Connection by Design: Students' perceptions of their community college experiences

T. Nodine
L. Jaeger
A. Venezia
K. R. Bracco


Across focus groups consisting of current and former community college students in four states (Florida, North Carolina, Ohio, and Texas), a consistent message resounded: Students want to be more connected to their colleges, from the moment they enter until the day they complete their studies. They want to feel more connected to faculty, staff, and peers. They want to be more engaged by their classes and to feel more supported by services they receive. And they want to see colleges be more deliberate in ensuring those connections. "Connection by Design" is the second of two reports based on student focus group discussions conducted in spring 2012 by staff from WestEd and Public Agenda. It supports the findings from the first report, Student Voices on the Higher Education Pathway (Public Agenda & WestEd, 2012), about college students' desire to receive transparent, accessible, accurate, and timely information leading up to and during their college experiences. In addition, it analyzes students' ideas about their community college experiences as they related to several strategies for increasing college completion rates. The focus groups discussed information delivery methods and student supports, including orientation, student success courses, advising, and alert systems; instructional services, including developmental education and entry into a program of study; and career preparation and exploration. Overall, students understand the pros and cons of choosing educational goals and entering into a program of study soon after starting college versus exploring a variety of options for one or more years. Most wish that their college had provided them with more structured opportunities to explore their options.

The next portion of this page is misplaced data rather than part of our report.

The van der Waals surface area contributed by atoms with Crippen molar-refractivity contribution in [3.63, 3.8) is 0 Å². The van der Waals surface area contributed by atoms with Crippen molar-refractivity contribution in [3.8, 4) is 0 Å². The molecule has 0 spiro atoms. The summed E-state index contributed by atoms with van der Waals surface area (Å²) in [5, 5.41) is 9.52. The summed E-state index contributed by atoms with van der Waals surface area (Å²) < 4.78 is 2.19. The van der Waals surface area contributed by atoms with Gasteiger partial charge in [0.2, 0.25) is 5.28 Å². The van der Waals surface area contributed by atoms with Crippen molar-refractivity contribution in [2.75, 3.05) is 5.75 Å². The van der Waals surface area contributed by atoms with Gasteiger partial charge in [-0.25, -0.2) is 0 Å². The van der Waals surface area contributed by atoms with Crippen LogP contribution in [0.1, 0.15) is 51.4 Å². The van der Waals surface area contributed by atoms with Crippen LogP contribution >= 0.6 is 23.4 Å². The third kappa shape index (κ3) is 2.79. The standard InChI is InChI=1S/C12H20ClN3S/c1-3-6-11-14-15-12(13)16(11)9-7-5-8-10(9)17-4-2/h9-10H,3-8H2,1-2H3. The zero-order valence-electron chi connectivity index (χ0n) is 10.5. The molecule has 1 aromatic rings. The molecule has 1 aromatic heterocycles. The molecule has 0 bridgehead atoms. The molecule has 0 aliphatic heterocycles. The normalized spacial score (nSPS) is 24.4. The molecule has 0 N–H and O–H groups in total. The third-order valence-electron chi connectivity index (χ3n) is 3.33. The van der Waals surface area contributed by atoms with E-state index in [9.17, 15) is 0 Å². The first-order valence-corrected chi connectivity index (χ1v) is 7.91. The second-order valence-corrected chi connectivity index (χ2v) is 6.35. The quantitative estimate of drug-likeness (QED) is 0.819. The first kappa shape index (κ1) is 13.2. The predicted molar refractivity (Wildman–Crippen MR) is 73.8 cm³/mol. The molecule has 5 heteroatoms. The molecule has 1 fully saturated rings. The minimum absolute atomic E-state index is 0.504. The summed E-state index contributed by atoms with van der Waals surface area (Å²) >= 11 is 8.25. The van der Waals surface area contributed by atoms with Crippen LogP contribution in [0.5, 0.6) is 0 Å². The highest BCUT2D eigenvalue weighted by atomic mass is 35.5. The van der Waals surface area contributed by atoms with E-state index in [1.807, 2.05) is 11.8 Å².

This study utilizes 15 focus groups (n = 161) conducted at community colleges in four (mostly southern) states. The groups consisted of current, completed, and non-completed students. While the authors are quick to note the limited size of the study does not allow for broad generalizations, students were fairly consistent with their criticism and praises of curriculum, classes, and colleges.

Generally, students encourage colleges to provide more one-on-one interacts. These interactions should include college, class, and career specific information such as what degree or education is needed to have a successful career in a given area or how to successfully navigate difficult and confusing parts of class registration. Personal interaction with knowledgeable career and academic advisors would also help students enroll in classes that would help streamline classes taken and graduation requirements.

Students had mixed reactions to remedial classes, noting these classes do not always count toward graduation credits or students had already learned presented material in high school. Students who participated in accelerated remedial classes had a higher satisfaction rating and many students also were excited by the idea of enrolling in college-credit earning classes in high school.

About the Study

Links to Article
Mode Technology-enhanced
Publication Type Report
In Publication WestEd (NJ3)
Type of Research Qualitative
Research Design Focus Groups
Intervention/Areas of Study Administration, management, and leadership, including accreditation, financial models, and legal, Advising and other institutional support, Coaching, including academic success coaching, Course and program evaluation, Course organization, Engagement, Instructor-student interactions, Social presence, Student motivation, Student readiness, Student support
Level of Analysis Student-level
Specific Populations Examined Undergraduates
Peer-Reviewed No
Specific Institutional Characteristics of Interest 2-year institution
Specific Course or Program Characteristics
Outcome Variables of Interest Academic achievement or performance, including assessment scores and course grades, Course completion, Degree attainment, Institutional effectiveness, Persistence, Retention, Satisfaction
Student Sample Size 100-199
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